Williams sent off with a bang

2016-05-09 12:45
Heavily armed police keep a watchful eye on friends and family of notorious gang leader Ian Williams, who was laid to rest at the Mountain Rise Cemetery.

Heavily armed police keep a watchful eye on friends and family of notorious gang leader Ian Williams, who was laid to rest at the Mountain Rise Cemetery. (Witness Photographer)

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Pietermaritzburg - Gunshots and the squeal of tyres rang through the air as thousands gathered to say their final farewell to notorious gang leader Ian Williams on Sunday.

Williams’s funeral took place in the presence of scores of heavily armed police officers in full riot gear who had been brought into the city from around KZN to monitor the crowd of around 2 000 mourners attending the proceedings.

This was against the backdrop of rumours circulating of the existence of a police hit-list among the mourners.

Two of Ian Williams’s relatives are expected to appear in court today after they were arrested this weekend during activities surrounding his funeral.

It is believed that among the mourners were gang members from Gauteng, the Cape and Durban.

Police spokesperson Gay Ebrahim said last night that an operation by the Combined Action Team (CAT) on Saturday night resulted in the arrest of four suspects, one a juvenile and one a close relative of Williams, for the attempted hijacking of a Toyota Run-X in Copesville.

“They were charged with the possession of an unlicensed firearm and attempted hijacking,” said Ebrahim.

She said a crowd of around 300 people held a vigil in the streets of Tembalihle that night, when shots were fired and car spinning took place.

The Witness was told that a Porsche SUV that had been stolen in Eldorado Park was burned in Tembalihle, but Ebrahim said although they had also heard about this incident, they had been unable to find any evidence of it. Vehicles are often stolen or hijacked and burnt as a send-off to dead hijackers.

Yesterday, Williams’s friends and family gathered at Northdale’s Truro Hall for a funeral service. Mourners spun cars and drank alcohol in the lower car park.

People watching shook up their beer bottles and sprayed them around as songs were being sung inside the Truro Hall.

Smoke filled the air and the smell of burnt rubber pervaded the area.

Heavily armed police kept a watchful eye on proceedings from the upper car park.

Truro Hall’s parking lots were overflowing with friends and family of Williams.

Later, a rowdy funeral procession made its way to Mountain Rise cemetery for the burial. Women screamed as the cars passed by and motorbikes revved their engines to top-pitch. People hung out of car windows, making hand gestures as if they were firing guns.

Riot vehicles and police cars from across the province stood at the sides, with heavily armed officers lining Chota Motala Road inside and outside the cemetery walls in anticipation of violence.

Once again the sound of screeching tyres and the smell of burning rubber filled the air as mourners — many drinking alcohol — cheered on those performing donuts near the cemetery entrance in Williams’s honour.

At one point, cars performed wild donuts in the mud, careening close to the crowds, who screamed in excitement and parted to make way for the cars.

Shots were also fired, but Ebrahim said no one was injured.

An unrelated funeral took place elsewhere in the cemetery, with the mourners doing their best to block out the noise from the Williams funeral.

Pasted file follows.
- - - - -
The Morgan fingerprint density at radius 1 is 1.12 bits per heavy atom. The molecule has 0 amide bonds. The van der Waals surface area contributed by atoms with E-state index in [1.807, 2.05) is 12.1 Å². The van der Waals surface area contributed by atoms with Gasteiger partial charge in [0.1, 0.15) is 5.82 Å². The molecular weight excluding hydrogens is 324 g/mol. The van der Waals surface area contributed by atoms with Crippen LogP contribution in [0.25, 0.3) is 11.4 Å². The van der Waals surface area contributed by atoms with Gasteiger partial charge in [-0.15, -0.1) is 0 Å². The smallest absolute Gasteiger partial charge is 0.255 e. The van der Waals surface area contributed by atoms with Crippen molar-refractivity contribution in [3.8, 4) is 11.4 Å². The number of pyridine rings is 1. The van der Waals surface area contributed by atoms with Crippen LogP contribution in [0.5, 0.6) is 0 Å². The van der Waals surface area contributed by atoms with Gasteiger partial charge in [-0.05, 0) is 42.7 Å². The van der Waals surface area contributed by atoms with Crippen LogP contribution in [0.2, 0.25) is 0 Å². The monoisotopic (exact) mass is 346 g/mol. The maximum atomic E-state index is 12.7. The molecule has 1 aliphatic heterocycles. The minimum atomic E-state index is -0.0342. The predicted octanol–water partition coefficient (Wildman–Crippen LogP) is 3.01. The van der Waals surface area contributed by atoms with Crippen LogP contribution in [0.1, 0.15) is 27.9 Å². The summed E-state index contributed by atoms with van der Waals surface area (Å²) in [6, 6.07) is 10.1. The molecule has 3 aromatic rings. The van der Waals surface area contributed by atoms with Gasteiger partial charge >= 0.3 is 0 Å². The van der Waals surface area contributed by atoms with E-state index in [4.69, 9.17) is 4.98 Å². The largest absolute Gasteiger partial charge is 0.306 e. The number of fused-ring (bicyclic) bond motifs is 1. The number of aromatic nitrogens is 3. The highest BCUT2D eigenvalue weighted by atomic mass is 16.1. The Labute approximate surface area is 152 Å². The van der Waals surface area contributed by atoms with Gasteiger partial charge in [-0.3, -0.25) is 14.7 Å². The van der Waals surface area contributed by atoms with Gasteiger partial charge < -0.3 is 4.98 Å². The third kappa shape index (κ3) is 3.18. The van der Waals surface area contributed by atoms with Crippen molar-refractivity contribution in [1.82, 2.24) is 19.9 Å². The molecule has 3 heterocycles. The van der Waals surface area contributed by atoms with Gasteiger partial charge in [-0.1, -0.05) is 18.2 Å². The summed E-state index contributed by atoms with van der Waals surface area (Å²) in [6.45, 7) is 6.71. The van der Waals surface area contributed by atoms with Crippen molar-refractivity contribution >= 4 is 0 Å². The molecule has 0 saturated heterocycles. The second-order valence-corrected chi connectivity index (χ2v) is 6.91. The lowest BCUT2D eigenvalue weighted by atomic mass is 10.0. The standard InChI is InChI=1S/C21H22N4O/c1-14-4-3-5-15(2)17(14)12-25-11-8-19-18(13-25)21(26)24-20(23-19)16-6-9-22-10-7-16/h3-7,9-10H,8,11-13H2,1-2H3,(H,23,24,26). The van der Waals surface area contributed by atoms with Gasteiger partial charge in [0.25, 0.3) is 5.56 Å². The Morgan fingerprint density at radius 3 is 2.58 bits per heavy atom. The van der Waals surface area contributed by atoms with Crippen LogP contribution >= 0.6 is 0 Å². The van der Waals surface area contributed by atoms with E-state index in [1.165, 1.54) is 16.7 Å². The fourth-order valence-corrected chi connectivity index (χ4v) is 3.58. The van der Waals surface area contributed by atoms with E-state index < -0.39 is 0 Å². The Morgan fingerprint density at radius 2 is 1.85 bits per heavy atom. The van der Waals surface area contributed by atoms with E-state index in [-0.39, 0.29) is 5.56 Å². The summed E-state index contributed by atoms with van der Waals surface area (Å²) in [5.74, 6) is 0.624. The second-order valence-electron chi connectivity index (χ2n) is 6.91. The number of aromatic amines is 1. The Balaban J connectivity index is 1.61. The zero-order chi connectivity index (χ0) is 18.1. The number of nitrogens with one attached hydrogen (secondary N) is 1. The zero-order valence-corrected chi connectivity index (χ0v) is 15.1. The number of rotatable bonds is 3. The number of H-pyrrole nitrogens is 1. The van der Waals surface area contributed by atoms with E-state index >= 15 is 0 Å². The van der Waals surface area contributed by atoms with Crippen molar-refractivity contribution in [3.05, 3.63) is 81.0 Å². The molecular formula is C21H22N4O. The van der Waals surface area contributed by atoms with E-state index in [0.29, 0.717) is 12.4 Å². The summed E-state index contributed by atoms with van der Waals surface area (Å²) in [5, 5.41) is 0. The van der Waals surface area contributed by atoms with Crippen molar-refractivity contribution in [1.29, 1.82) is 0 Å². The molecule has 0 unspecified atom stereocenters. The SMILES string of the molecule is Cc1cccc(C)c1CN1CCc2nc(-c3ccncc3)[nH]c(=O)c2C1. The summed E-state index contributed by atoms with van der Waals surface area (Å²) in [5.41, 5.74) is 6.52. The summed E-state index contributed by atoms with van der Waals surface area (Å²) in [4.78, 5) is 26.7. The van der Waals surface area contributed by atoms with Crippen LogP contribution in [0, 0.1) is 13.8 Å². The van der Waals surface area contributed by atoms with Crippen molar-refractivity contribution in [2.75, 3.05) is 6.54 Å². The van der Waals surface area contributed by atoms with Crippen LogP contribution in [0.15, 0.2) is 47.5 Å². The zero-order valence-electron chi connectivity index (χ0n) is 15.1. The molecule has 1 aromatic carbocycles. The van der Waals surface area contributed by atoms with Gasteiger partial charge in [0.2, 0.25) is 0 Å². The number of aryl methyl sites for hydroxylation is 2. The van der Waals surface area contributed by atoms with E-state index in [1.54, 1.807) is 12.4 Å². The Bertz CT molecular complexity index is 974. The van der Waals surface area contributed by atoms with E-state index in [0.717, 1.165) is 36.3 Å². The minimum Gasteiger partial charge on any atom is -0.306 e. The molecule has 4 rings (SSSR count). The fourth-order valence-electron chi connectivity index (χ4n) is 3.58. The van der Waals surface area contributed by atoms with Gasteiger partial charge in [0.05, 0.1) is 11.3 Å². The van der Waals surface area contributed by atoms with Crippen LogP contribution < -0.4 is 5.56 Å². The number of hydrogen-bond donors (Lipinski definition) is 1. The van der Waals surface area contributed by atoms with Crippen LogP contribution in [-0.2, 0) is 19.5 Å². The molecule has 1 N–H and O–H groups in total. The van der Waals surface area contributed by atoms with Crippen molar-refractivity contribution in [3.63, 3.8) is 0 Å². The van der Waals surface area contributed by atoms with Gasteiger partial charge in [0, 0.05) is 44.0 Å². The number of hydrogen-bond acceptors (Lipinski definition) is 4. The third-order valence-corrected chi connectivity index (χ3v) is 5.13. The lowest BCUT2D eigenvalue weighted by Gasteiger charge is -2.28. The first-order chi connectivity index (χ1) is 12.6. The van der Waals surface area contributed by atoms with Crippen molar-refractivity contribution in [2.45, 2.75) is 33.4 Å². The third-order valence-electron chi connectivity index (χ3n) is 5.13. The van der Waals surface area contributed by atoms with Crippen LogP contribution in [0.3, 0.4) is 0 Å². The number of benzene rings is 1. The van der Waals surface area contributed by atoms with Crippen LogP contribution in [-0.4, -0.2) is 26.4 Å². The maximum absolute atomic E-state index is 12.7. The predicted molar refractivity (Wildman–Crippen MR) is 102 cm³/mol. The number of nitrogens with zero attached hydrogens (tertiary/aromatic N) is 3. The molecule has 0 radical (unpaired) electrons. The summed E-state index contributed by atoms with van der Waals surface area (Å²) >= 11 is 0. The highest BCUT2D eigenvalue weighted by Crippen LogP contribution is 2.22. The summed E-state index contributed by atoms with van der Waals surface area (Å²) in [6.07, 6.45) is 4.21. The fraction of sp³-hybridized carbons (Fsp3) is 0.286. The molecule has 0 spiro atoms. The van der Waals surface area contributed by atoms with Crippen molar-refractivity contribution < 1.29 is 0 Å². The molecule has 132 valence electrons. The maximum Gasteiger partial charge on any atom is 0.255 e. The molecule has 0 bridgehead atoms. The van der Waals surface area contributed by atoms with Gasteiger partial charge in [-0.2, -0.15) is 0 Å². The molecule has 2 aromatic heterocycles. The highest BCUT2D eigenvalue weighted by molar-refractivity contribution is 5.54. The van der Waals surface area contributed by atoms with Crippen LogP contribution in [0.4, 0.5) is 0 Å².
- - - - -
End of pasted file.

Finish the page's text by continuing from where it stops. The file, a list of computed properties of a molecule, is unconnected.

Ebrahim said three more people were arrested at Mountain Rise and charged for the theft of a car after police intelligence officials heard that a stolen car would be brought to the funeral, possibly to be burnt in a ritual there.

When police spotted the car, they swooped and arrested the three, one of whom is also a relative of Williams.

The crowd later made their way back to Truro Hall, where they had a meal, with more wheel spinning in the carpark.

Ebrahim said although the proceedings were tense, they went off fairly well. She said crime intelligence officers were working on information received concerning the rumours of the existence of a hit-list.

“Rumours have been circulating since the death of Williams. We are following everything up.”

WILLIAMS was killed in a shootout with police in Montrose on April 30.

Williams, believed to be the ringleader of a sophisticated six-man gang, may have been responsible for between 80 and 100 cases of housebreaking, business robbery and car theft in Pietermaritzburg and surrounding areas.

He and his gang had allegedly targeted a car parked at the Keg and Hedgehog, but, acting on a tip, officers of the Combined Action Unit (CAT) and the Hawks swooped in, resulting in a fierce gun battle which ended in the deaths of Williams and another gang member, Zwazi Ngubo.

A NORTHDALE couple, who would not be named, said they were threatened by mourners as they tried to drive past Ian Williams’s funeral yesterday evening.

The couple said they were driving along Old Greytown Road when they saw people pulling cars over and banging on their bonnets with their fists.

“They were banging on the cars and screaming at the drivers,” said the couple.

“We were at the Mysore Road intersection by Standard Bank. We were trying to turn right when a car with three men stopped right in front of us.

“They started banging their fists on the bonnet of our car, and screaming at us not to move forward.”

The couple said they were eventually able to get past and made a quick getaway. “We were quite scared. It was an horrific experience. We thought they were going to beat us.”

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